I embarked on the Launch School web development curriculum three months ago in search of a more rewarding career. I’d been spinning my wheels at my day job, searching for a magic bullet to end my boredom: a position no one had ever heard of in unicorn husbandry, or roller coaster test riding, or the professional Nutella-eating circuit. Anything that would reawaken my curiosity and bring the joy of discovery back to my work days.

Software development hadn’t been a real consideration — not since I was 11, cobbling together a Buffy the Vampire Slayer fan site on Windows 95. Hours slipped away while I crafted gaudy, elaborate framesets and tweaked the performance of my custom sparkle-trail cursor. But like so many early skills, coding soon faded in favor of self-consciousness and sweaty cafeteria dances. By the time I checked back in with web development, the tools and practices were unrecognizable. As an adult hoping to rekindle a childhood passion, I tried free tutorials on Ruby and JavaScript, but grew bored with the intro courses and frustrated with the tougher ones. I figured I was the problem. I have a master’s degree in fiction writing, of all mamsy-pamsy things, and no technical background to speak of apart from a love of logic puzzles and a respectable but ten-year-old AP Calculus score — AB, no less. Learning to code was going to be impossible, right? (This is where you shout Wrong! back at the TV, and a sweet but relentlessly clueless cartoon animal congratulates you on your wit. But I wasn’t quite there yet.)

Still, facing a dearth of opportunities in unicorn tending, I persevered. A coding bootcamp seemed like a perfect solution — a magic bullet, if you will. The more I researched the possibilities, though, the more I worried that while three months of non-stop study might land me a job, it would take a non-stop miracle to retain my new knowledge at any meaningful level of depth. And that, I realized, was what had been lacking in my online tutorial attempts: depth. Sure, I could call a few Ruby methods to predictable ends, but what even was a method? Why use one instead of another? What even was code, apart from colorful text in a browser window with a “Save & Submit” button underneath it?

I pondered idly for a while, and then I found Launch School. The slow path to mastering software development, the website proclaimed, as if this were something to be proud of. Who wants the slow path? said the naggy, impatient devil on my shoulder who sounds a lot like Roseanne Barr. Don’t they know they’re supposed to lie about how long stuff takes?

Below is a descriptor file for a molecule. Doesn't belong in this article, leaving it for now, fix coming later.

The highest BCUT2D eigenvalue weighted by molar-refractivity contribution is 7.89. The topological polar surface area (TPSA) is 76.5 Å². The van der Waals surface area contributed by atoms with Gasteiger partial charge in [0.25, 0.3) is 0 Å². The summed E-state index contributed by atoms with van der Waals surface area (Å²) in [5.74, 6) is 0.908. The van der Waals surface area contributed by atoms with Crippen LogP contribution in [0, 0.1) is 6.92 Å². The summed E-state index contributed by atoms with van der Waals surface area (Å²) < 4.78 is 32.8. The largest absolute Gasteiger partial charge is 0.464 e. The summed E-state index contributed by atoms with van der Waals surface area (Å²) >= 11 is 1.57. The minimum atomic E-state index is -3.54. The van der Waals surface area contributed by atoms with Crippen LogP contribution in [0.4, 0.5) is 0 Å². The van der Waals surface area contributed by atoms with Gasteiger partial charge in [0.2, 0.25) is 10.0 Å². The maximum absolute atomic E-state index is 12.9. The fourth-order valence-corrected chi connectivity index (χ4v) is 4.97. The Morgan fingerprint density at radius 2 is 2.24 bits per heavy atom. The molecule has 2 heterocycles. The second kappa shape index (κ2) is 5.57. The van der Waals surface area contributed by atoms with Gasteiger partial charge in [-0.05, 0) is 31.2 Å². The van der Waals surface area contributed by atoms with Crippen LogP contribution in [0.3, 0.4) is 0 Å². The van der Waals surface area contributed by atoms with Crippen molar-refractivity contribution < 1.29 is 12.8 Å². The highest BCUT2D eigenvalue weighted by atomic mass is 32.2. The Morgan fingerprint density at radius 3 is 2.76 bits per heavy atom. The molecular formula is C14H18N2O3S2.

Me, it turns out. And no, they don’t.

The more I read about Launch School, the more I realized that a slow, comprehensive, mastery-based approach is exactly what I didn’t know I needed. Not because I don’t have a computer science degree, or because the last thing I published on the internet was an inventively formatted playlist of songs about Buffy’s vampire SO. It’s because — wait for it!— I actually want to understand what I was doing and why. I’m not unique in this regard, and this is not a groundbreaking revelation. Yet so many learning pathways for aspiring developers neglect the need to understand the deeper principles behind flashy frameworks. Free tutorials and one-off meetups are essential, empowering destinations for many people exploring a new interest in software. I’m glad they exist. They might even lead to career changes for those who know enough to quilt them into a cohesive curriculum, and who know where and how to seek the outside resources they need to understand the whys of what they’re doing. For the rest of us, there’s Launch School.

Three months in, I now know what a Ruby method actually is. There’s still an Oceana-sized abyss of what I don’t know, despite studying and coding 15 or 20 hours each week. I think that’s a good thing. It means I’m learning with depth and intention, and that whatever happens next, I’ve already accomplished my goal. My curiosity is irreversibly, all-out, up-in-the-middle-of-the-night awake.